Emperor Angelfish: Species Profile – How to Create a Happy Home for Your Pet.

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  • properties
  • origin
  • Colors and markings
  • Tank mates
  • care
  • Diet and feeding
  • Sexual differences
  • breed
  • Further research

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The colorful emperor angelfish (Pomacanthus imperator) is a living addition to your saltwater aquarium. These aggressive fish love to graze on many invertebrates and take up a lot of space, but this impressive fish will add a bold contrast to your fish collection. Observing the amazing color transition from juvenile to adult animal makes this fish a unique marine fish and an unforgettable experience for many fish keepers.

Species overview

Common names: Emperor Angelfish

Scientific name: Pomacanthus imperator

Adult size: Up to 12 inches

Life expectancy: 12 to 13 years


family Pomacanthidae
origin Indo-Pacific
Social Half aggressive
Tank level Every level
Minimum Tank size 175 gallons
diet Omnivore
breed No successful offspring
care Intermediate to advanced
pH 8.1-8.4
hardness Moderately hardy
temperature 22-25 ° C

Origin and Distribution

Angelfish are found throughout the Indo-Pacific region, including the Red Sea, East Africa, Japan, the Great Barrier Reef, and New Caledonia. Sightings have also been reported in Hawaii, Puerto Rico, and Florida, most likely due to an improper release in captivity. Remember, when you buy one you are responsible for the life of this fish! The emperor angelfish will need more space than many other marine tropics. So plan ahead.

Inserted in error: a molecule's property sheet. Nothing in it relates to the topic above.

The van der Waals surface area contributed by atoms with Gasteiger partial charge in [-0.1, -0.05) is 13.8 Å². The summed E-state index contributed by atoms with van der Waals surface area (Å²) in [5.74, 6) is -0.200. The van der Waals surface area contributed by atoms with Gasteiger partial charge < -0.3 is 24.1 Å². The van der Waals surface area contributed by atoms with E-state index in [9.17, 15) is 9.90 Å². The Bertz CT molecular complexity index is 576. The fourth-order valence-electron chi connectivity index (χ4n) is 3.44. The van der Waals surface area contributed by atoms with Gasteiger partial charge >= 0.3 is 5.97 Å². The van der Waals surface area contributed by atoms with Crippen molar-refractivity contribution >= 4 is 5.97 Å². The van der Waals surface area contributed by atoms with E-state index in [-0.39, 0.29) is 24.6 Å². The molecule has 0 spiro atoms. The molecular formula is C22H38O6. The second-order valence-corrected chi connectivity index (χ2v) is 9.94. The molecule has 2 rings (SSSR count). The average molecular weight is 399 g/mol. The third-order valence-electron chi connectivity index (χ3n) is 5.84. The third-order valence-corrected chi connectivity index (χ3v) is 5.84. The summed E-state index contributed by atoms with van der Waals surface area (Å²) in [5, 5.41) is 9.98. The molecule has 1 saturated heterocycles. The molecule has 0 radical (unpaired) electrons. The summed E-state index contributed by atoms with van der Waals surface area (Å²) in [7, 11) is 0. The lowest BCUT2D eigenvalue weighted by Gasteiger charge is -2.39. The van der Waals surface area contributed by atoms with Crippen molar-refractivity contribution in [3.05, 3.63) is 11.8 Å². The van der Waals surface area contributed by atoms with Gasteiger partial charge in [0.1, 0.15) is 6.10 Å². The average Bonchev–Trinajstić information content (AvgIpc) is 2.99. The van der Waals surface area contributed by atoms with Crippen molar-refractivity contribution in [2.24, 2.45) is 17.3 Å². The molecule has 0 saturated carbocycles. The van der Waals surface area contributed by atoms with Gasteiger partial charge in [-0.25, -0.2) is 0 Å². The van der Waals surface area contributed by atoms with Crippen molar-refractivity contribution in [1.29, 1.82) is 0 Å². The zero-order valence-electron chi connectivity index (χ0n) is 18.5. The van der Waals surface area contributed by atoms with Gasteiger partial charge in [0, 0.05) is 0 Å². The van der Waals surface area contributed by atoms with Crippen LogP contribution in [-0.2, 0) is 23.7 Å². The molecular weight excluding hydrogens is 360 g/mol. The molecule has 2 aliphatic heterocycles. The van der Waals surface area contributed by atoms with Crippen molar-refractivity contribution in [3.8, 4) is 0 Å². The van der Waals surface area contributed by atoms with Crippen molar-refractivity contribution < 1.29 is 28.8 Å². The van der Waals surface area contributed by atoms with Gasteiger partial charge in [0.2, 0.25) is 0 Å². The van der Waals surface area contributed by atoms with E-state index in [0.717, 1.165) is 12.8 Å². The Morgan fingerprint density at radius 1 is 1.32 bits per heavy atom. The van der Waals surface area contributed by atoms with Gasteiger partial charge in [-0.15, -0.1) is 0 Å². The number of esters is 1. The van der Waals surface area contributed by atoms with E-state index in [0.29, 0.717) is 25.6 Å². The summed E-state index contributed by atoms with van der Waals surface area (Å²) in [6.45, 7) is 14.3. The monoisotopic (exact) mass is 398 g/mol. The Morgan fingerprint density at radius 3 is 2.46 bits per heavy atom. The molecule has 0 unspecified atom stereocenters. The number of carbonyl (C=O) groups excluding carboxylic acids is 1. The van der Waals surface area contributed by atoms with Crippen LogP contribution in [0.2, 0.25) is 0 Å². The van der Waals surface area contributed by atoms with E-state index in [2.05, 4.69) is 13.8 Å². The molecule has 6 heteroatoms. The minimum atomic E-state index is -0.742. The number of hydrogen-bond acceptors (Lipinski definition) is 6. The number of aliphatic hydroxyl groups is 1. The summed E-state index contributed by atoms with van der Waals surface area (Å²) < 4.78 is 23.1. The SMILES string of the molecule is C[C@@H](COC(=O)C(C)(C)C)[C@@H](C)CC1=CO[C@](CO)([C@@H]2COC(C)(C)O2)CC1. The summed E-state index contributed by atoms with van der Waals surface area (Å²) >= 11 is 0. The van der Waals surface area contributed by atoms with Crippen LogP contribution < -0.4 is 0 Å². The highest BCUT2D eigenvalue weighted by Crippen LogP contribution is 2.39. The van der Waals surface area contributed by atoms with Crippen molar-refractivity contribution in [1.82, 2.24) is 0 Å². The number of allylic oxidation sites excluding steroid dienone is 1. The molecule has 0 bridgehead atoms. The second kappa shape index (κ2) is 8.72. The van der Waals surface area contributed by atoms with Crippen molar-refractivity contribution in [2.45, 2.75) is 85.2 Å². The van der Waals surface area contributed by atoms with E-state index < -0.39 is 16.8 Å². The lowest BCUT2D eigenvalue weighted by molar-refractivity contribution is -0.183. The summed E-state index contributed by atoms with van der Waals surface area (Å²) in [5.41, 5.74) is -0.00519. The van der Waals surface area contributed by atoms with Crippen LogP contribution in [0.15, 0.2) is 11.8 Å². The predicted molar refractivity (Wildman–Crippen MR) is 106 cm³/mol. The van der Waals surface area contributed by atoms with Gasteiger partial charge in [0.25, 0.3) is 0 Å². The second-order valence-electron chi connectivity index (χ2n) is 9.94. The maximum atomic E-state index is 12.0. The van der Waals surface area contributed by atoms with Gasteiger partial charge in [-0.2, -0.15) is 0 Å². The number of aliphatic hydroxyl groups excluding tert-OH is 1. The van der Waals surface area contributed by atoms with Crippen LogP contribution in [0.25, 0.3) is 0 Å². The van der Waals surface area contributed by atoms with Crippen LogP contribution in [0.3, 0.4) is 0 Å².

In the wild, emperor angelfish congregate along coral reefs in shallow waters. Young people prefer to hide under rocky outcrops and, as under-adults, move to reef holes along gushing channels, where meals are plentiful. Adults live in caves and ledges in calmer reef waters, often in male-female pairs or harems of one man with several women.

Due to their strong color differentiation, young animals were considered completely different species until the 1930s.

Colors and markings

The Emperor Angelfish Juvenile has a bold contrast of royal blue, black, and white stripes that extend across its body in an arched pattern, with spots on the dorsal, caudal, and anal fins. They are very similar in appearance to juvenile Quran Angelfish (Pomacanthus semicirculatus), also known as the semicircle angelfish. You can distinguish between the two by the full white circle at the base of the tail of the emperor angelfish, whereas the Koran has a “c” shape.

Adults are brightly colored with yellow and dark blue stripes horizontally across the body. The mouth is white or light gray with the forehead and lid dark blue to black. Even if it doesn’t look like it, this pattern is great for adding to a colorful reef background. The stripe pattern helps break up a fish hidden in a reef with contrasting lights and shadows.

Casey Mahaney / Getty Images Magnus Larsson / Getty Images ivan / Getty Images

Tank mates

As a semi-aggressive fish, the emperor angelfish cannot play well with more peaceful fish. They naturally hunt invertebrates such as soft corals, starfish, clams and anemones.

It is best to keep only one adult angelfish per aquarium. If you have multiple fish per tank, it is best to keep the fish in tied male-female pairs.